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This article by Nicole Plett was prepared for the March 31, 2004
issue of U.S. 1 Newspaper. All rights reserved.
Patriotism is a word and a concept that many of us are wrestling with right now. Back in the 1960s, it seemed safe to cede the territory to those noisy and ubiquitous "Hawks." Decades later, when so many want to see the American experiment in liberty, immigration, and participatory democracy succeed, patriotism is something many would like to reclaim.
Perhaps then the current climate caused me to experience the group show, "Hearing Voices: Personal Narratives," as an exuberant and energized celebration of the patriotic impulse. The exhibition of works by 16 artists of diverse ethnic and cultural backgrounds, currently on view at the Gallery at Bristol-Myers Squibb in Lawrenceville, is a place where the universal art impulse is gloriously harnessed to celebrate the light and the dark sides of these artists’ "melting pot" experience. Refined art techniques and synthetic iconography harvested from around the globe is brought to bear on the very American concerns of these immigrant and "non-white" artists. The bright and beckoning show is open weekdays and weekends through Sunday, April 11.
Greeting visitors at the entrance is a noble, elongated sculpted head in terra cotta by Elizabeth Catlett. Titled "Elvira," this exotic, self-possessed figure, perhaps marginalized but never truly suppressed by contemporary society, sets the tone for other thoughtful art explorations that follow.
In one corner, forming a sheltering umbrella for the group’s outpouring of artistic energy, are the graceful forms of Ming Fay’s suspended "Butterfly Twig," an invented parasol of light and gentle movement. Fay’s fabricated plant life radiates with the simple beauty of its materials and leaf-like forms: chamomile flowers set between hemp paper discs, supported by the gnarled limbs of faux branches.
Two African-American photographers, Leroy Henderson and Jeanne Moutoussamy-Ashe, each represented by a single black-and-white print, are well paired. Henderson’s tentative young ballerina and Ashe’s dancing bride each conveys the wistful melancholy of the everyday experience of black Americans.
Ela Shah, represented by three works on paper and two compelling painted wooden cutouts, seems to be one of the most optimistic and inventive members of the group. Her wonderfully expressive brushwork and dynamic figures, derived from the Indian painting tradition, convey to us the precarious baggage that the immigrant carries on his or her life’s journey. Her "Hang in There" girl is a tennis player in harem pants, appropriately equipped with the multiple arms of a Hindu god. These arms come in handy for her many interests, holding racquet, dumbbell, paintbrush, and more as the young woman reigns over a diminutive New York cityscape.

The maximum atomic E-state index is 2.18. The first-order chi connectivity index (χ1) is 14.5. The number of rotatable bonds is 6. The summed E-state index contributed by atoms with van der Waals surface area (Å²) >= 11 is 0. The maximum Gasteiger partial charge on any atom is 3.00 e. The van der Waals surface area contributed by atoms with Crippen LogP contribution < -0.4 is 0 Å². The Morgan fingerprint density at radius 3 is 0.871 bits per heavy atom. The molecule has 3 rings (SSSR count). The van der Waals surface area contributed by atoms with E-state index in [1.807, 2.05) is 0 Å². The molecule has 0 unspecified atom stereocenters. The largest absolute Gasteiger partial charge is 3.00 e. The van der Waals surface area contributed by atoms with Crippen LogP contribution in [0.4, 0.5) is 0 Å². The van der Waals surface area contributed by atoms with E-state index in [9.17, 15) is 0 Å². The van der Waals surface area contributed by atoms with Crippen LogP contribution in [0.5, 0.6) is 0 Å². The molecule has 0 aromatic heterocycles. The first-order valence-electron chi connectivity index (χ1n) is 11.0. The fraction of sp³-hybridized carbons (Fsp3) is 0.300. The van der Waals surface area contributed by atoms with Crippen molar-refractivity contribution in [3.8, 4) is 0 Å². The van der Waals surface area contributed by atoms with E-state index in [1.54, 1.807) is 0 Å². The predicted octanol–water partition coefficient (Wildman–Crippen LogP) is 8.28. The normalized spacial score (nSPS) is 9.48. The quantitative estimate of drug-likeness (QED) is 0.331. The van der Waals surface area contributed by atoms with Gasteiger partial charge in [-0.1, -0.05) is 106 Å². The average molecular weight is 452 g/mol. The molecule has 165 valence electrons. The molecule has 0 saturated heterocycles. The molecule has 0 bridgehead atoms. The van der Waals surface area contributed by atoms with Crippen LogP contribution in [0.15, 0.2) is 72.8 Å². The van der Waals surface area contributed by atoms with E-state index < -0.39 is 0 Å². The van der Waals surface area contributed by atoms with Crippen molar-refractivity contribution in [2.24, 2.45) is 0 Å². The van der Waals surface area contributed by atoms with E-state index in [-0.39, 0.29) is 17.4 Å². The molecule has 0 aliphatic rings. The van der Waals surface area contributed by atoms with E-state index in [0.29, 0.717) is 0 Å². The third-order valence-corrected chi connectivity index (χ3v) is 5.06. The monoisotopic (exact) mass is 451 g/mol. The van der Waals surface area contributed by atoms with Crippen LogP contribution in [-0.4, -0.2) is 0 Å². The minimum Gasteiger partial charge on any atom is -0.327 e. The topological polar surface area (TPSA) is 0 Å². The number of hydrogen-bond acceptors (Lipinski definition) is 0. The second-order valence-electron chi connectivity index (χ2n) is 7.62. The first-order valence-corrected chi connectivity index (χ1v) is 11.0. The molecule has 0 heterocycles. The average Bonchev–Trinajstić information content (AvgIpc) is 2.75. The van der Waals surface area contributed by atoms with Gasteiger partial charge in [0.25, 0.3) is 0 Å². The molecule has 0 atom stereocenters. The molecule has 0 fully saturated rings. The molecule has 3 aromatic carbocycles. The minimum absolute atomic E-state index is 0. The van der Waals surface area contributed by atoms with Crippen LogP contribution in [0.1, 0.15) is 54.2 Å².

Equally exuberant is collage artist Barbara Bullock, represented by three big, colorful works – each of which uses strands of imagery from Africa, Brazil, Mexico, and North America to weave a personal iconography of the here and now. Bullock’s "Belief" (2002) is a striking synthesis of secular and profane; it suggests dwelling with a colorful striped snake winding its way across the roof. A cheerfully sentient tiger lies across the hearth, and floating within the shelter are two unadorned airborne human forms.
On a more solemn note is "Beloved," an image by New Jersey artist Siona Benjamin that suggests the slaughter of the innocents. Raised in India and Israel, Benjamin brings the Indian figurative tradition to her heartrending image of two martyred women, a Muslim and a Jew, whose severed and bloodied bodies are fused in a calm embrace. Despite the sometimes harsh content, Benjamin brings beauty, power, and legibility to each of the four figurative works shown here.
Peter Arakawa also makes a strong statement with a series of five works on paper that communicate his experience of finding himself as an American of Japanese ancestry. Equally affirming is Julia Cowing’s exploration of the continuity and conflict in her Chinese-American household. Family bonds that endure amidst cultural difference are manifest in Cowing’s luscious display of 12 seemingly prosaic color photographs.
To recapture a sense of what patriotism can mean, to celebrate the American immigrant’s journey, and to enjoy the great gifts that a diverse society can bestow on its members, "Hearing Voices" is not to be missed.
Gallery at Bristol-Myers Squibb, Route 206, Lawrenceville, 609-252-6275. "Hearing Voices: Personal Narratives," a group exhibition featuring works by 16 artists of diverse ethnic and cultural backgrounds. Open Monday to Friday, 9 a.m. to 5 p.m.; weekends, 1 to 5 p.m., through Sunday, April 11.
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